Crosby, Stills, Nash & Young had learned the song from Mitchell herself, who was Nash's girlfriend at the time, but the band's version introduced major changes in tone. Jimi Hendrix was involved early in the song's development, and a recording taped on 30 September 1969, half a year before the album came out, with Hendrix playing bass and overdubbing guitar was released in 2018 on the album Both Sides of the Sky. Sound engineer Eddie Kramer stated that with Jimi "... helping the song along, it sounds like Crosby, Stills & Hendrix".[7] The final version had Stephen Stills singing a slightly rearranged version of Mitchell's lyrics which put the line, "we are billion year old carbon" — which only appeared in her final chorus — into each of the first three choruses. Then that line was replaced with "we are caught in the devil's bargain" in the last chorus, which was also in Mitchell's final chorus.

"Woodstock" was one of the few Déjà Vu tracks where Crosby, Stills, Nash, and Young all performed their parts in the same session. Later the original lead vocal by Stephen Stills was partly replaced with a later vocal recorded by Stills, who recalled: "I replaced one and a half verses that were excruciatingly out of tune." Neil Young disagreed, saying that "the track was magic. Then later on [Crosby, Stills & Nash] were in the studio nitpicking [with the result that] Stephen erased the vocal and put another one on that wasn't nearly as good."[8]

The Crosby, Stills, Nash & Young version of "Woodstock" peaked at #11 on the Billboard Hot 100 in May 1970 and #3 in Canada.[9] A different recording of "Woodstock" by Crosby, Stills, Nash & Young was played under the closing credits of the documentary film Woodstock released March 1970.

Cash Box said that "C, S, N & Y steam along with a splendid song by Joni Mitchell" and "the foursome offer some much more solid undercurrents in the instrumental end."[10]


Additional musicians

Matthews Southern Comfort[edit]

Single by Matthews Southern Comfort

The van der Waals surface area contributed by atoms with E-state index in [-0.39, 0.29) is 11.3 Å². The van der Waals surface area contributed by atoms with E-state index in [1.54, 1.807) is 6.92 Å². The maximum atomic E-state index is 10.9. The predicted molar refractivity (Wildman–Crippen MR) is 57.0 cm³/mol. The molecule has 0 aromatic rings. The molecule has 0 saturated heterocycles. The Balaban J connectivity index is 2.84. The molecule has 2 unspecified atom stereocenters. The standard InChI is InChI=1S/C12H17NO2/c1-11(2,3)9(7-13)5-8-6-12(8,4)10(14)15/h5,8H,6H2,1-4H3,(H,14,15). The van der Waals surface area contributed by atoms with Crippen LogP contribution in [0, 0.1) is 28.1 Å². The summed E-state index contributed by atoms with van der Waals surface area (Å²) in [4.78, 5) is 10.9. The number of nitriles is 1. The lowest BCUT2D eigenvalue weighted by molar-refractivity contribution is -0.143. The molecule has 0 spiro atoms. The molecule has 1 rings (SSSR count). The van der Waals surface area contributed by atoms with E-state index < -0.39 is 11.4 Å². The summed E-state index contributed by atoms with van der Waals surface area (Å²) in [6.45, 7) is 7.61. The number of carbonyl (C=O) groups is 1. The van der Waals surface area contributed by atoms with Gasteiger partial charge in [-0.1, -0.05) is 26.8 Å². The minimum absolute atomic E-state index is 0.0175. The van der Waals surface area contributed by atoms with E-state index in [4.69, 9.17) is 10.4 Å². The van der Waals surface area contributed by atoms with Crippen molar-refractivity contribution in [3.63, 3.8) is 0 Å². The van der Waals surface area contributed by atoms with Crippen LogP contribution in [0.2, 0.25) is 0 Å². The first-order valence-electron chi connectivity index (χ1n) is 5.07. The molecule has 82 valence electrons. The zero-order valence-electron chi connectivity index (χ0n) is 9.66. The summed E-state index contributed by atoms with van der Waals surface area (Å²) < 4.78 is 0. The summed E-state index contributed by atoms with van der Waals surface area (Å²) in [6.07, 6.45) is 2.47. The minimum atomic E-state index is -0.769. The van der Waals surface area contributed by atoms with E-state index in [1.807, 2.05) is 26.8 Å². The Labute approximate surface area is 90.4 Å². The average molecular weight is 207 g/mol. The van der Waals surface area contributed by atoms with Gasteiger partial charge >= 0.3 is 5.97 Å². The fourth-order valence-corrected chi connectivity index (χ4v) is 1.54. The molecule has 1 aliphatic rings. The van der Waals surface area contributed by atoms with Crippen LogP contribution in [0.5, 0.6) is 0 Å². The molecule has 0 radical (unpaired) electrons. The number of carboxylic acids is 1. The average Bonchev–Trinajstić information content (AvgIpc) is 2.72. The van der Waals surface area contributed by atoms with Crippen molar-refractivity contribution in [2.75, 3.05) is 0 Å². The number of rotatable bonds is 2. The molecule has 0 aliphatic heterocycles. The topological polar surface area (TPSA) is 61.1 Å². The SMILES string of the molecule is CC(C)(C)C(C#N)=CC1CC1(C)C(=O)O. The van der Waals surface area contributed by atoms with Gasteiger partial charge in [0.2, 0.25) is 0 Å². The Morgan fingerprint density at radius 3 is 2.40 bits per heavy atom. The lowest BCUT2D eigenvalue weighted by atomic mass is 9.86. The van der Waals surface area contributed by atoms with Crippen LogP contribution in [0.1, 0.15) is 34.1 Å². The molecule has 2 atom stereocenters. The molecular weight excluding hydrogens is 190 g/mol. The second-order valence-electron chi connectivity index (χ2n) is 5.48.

from the album Later That Same Year
  • "Scion" (UK)
  • "Ballad of Obray Ramsey" (US)
Released24 July 1970 (UK)
November 1970 (US)
GenreFolk rock, psychedelic rock
Songwriter(s)Joni Mitchell
Producer(s)Iain Matthews
Matthews Southern Comfort UK singles chronology
"Ballad of Obray Ramsey"
"Mare, Take Me Home"
Matthews Southern Comfort US singles chronology
"Colorado Springs Eternal"
"Mare, Take Me Home"

"Woodstock" became an international hit in 1970 and 1971 through a recording by Matthews Southern Comfort. The group performed "Woodstock" on the Live in Concert program broadcast live by BBC Radio 1 on 28 June 1970 – frontman Iain Matthews would recall that the group required an additional song for their set on the scheduled radio session, and that the choice of "Woodstock" was his own suggestion, Matthews having just become familiar with the Joni Mitchell version as he had purchased her Ladies of the Canyon album earlier that week.[11] Due to the positive response to that song, the BBC contacted Matthews's label, Uni Records. According to Matthews, the label "had no idea what the [BBC] were talking about and contacted my management, who asked me about it. Uni suggested that we record the song and add it to the newly recorded Matthews Southern Comfort album, Later That Same Year. I declined to mess with the completed album, but agreed to have them release the song as a single."[11]

According to Matthews his band's BBC Radio performance of "Woodstock" echoed the Joni Mitchell original: however for their studio recording of the song – made at the Willesden Green studio Morgan Sound – the band radically customized the song's arrangement.[12] Matthews would later admit to unease upon eventually meeting Joni Mitchell because he had changed the melody – (Ian Matthews quote:)"I couldn't reach [her] high notes"[12] – but Mitchell replied that she preferred his arrangement.[12] Matthews Southern Comfort bassist Andy Leigh would recall: "We took [the song] apart and reassembled it and we knew we had something. We were an album band. We didn't do singles." (Uni had issued one single off each of the first two of the three Matthews Southern Comfort albums, but neither charted.) "But we knew this [track] ... was something special."[13]

MCA Records, Uni's parent company, agreed to release Matthews Southern Comfort's version of "Woodstock" only if the Crosby Stills Nash & Young version failed to chart in the United Kingdom; when that proved to be the case, MCA (Andy Leigh quote:) "reluctantly released ours because of that agreement but they wouldn't spend a penny on promotion ... But our managers, who were excellent, hired a PR, a songplugger. Tony Blackburn, who had the breakfast show on Radio 1, played 'Woodstock' and kept playing it and other DJs started doing the same."[13] Matthews would recall that once Tony Blackburn made "Woodstock" by Matthews Southern Comfort his record of the week, "it began to sell 30,000 copies a day, eventually going from #10 to #1 in a week."[11]

Issued on 24 July 1970, "Woodstock" debuted on the UK Top 50 on 26 September 1970 and reached #1 on 31 October 1970 remaining there for two additional weeks: a #2 hit in Ireland, "Woodstock" also had widespread success on the European continent, charting in Austria (#15), Denmark (#9), Finland (#23), Germany (#27), the Netherlands (#17), Norway (#2), Poland (#2), and Sweden (#2). In early 1971, the track also reached #3 in South Africa, #4 in New Zealand,[14] and was a minor hit in Australia (#55).